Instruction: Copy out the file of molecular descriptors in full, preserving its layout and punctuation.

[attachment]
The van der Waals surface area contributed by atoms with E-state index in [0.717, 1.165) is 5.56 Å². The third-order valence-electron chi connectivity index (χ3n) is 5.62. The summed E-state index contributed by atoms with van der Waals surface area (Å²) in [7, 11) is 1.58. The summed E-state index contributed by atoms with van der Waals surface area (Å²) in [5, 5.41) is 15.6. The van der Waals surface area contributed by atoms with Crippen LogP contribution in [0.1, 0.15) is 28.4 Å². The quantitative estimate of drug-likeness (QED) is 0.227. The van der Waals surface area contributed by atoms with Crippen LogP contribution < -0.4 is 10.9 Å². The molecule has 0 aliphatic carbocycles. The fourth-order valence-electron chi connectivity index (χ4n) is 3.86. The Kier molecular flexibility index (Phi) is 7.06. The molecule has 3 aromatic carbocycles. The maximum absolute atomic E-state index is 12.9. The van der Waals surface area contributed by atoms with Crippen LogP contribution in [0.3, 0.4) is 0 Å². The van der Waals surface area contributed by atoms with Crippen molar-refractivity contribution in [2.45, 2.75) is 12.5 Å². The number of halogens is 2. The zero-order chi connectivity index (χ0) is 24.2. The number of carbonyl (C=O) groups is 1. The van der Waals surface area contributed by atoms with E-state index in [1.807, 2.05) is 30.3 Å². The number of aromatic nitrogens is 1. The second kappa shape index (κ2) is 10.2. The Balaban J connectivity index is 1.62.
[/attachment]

The van der Waals surface area contributed by atoms with E-state index in [0.717, 1.165) is 5.56 Å². The third-order valence-electron chi connectivity index (χ3n) is 5.62. The summed E-state index contributed by atoms with van der Waals surface area (Å²) in [7, 11) is 1.58. The summed E-state index contributed by atoms with van der Waals surface area (Å²) in [5, 5.41) is 15.6. The van der Waals surface area contributed by atoms with Crippen LogP contribution in [0.1, 0.15) is 28.4 Å². The quantitative estimate of drug-likeness (QED) is 0.227. The van der Waals surface area contributed by atoms with Crippen LogP contribution < -0.4 is 10.9 Å². The molecule has 0 aliphatic carbocycles. The fourth-order valence-electron chi connectivity index (χ4n) is 3.86. The Kier molecular flexibility index (Phi) is 7.06. The molecule has 3 aromatic carbocycles. The maximum absolute atomic E-state index is 12.9. The van der Waals surface area contributed by atoms with Crippen LogP contribution in [0.3, 0.4) is 0 Å². The van der Waals surface area contributed by atoms with Crippen molar-refractivity contribution in [2.45, 2.75) is 12.5 Å². The number of halogens is 2. The zero-order chi connectivity index (χ0) is 24.2. The number of carbonyl (C=O) groups is 1. The van der Waals surface area contributed by atoms with E-state index in [1.807, 2.05) is 30.3 Å². The number of aromatic nitrogens is 1. The second kappa shape index (κ2) is 10.2. The Balaban J connectivity index is 1.62.